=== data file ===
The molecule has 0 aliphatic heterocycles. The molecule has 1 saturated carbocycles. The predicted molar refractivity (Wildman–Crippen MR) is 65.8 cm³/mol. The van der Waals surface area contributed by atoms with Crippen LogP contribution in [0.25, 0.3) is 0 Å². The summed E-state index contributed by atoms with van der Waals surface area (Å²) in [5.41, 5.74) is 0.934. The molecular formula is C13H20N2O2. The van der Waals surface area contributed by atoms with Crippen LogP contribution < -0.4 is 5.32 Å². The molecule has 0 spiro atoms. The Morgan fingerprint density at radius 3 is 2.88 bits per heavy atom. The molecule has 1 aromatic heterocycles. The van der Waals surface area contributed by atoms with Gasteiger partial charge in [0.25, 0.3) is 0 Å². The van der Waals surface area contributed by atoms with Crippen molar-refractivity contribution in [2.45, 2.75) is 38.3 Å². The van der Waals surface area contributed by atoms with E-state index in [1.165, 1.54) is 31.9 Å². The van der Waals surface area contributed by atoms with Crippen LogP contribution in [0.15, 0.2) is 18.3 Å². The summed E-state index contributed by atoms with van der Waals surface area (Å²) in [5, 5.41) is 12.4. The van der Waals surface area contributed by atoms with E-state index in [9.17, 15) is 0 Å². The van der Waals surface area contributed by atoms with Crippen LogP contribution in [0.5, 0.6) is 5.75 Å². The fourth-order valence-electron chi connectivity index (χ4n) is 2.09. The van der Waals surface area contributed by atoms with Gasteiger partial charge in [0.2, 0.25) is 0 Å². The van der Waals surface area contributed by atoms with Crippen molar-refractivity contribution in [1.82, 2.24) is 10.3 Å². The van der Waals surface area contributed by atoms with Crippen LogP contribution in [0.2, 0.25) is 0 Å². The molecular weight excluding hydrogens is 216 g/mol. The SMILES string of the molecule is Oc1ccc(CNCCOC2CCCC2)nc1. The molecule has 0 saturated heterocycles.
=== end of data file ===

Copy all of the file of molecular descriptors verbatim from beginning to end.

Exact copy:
The molecule has 0 aliphatic heterocycles. The molecule has 1 saturated carbocycles. The predicted molar refractivity (Wildman–Crippen MR) is 65.8 cm³/mol. The van der Waals surface area contributed by atoms with Crippen LogP contribution in [0.25, 0.3) is 0 Å². The summed E-state index contributed by atoms with van der Waals surface area (Å²) in [5.41, 5.74) is 0.934. The molecular formula is C13H20N2O2. The van der Waals surface area contributed by atoms with Crippen LogP contribution < -0.4 is 5.32 Å². The molecule has 0 spiro atoms. The Morgan fingerprint density at radius 3 is 2.88 bits per heavy atom. The molecule has 1 aromatic heterocycles. The van der Waals surface area contributed by atoms with Gasteiger partial charge in [0.25, 0.3) is 0 Å². The van der Waals surface area contributed by atoms with Crippen molar-refractivity contribution in [2.45, 2.75) is 38.3 Å². The van der Waals surface area contributed by atoms with E-state index in [1.165, 1.54) is 31.9 Å². The van der Waals surface area contributed by atoms with Crippen LogP contribution in [0.15, 0.2) is 18.3 Å². The summed E-state index contributed by atoms with van der Waals surface area (Å²) in [5, 5.41) is 12.4. The van der Waals surface area contributed by atoms with E-state index in [9.17, 15) is 0 Å². The van der Waals surface area contributed by atoms with Crippen LogP contribution in [0.5, 0.6) is 5.75 Å². The fourth-order valence-electron chi connectivity index (χ4n) is 2.09. The van der Waals surface area contributed by atoms with Gasteiger partial charge in [0.2, 0.25) is 0 Å². The van der Waals surface area contributed by atoms with Crippen molar-refractivity contribution in [1.82, 2.24) is 10.3 Å². The van der Waals surface area contributed by atoms with Crippen LogP contribution in [0.2, 0.25) is 0 Å². The molecular weight excluding hydrogens is 216 g/mol. The SMILES string of the molecule is Oc1ccc(CNCCOC2CCCC2)nc1. The molecule has 0 saturated heterocycles.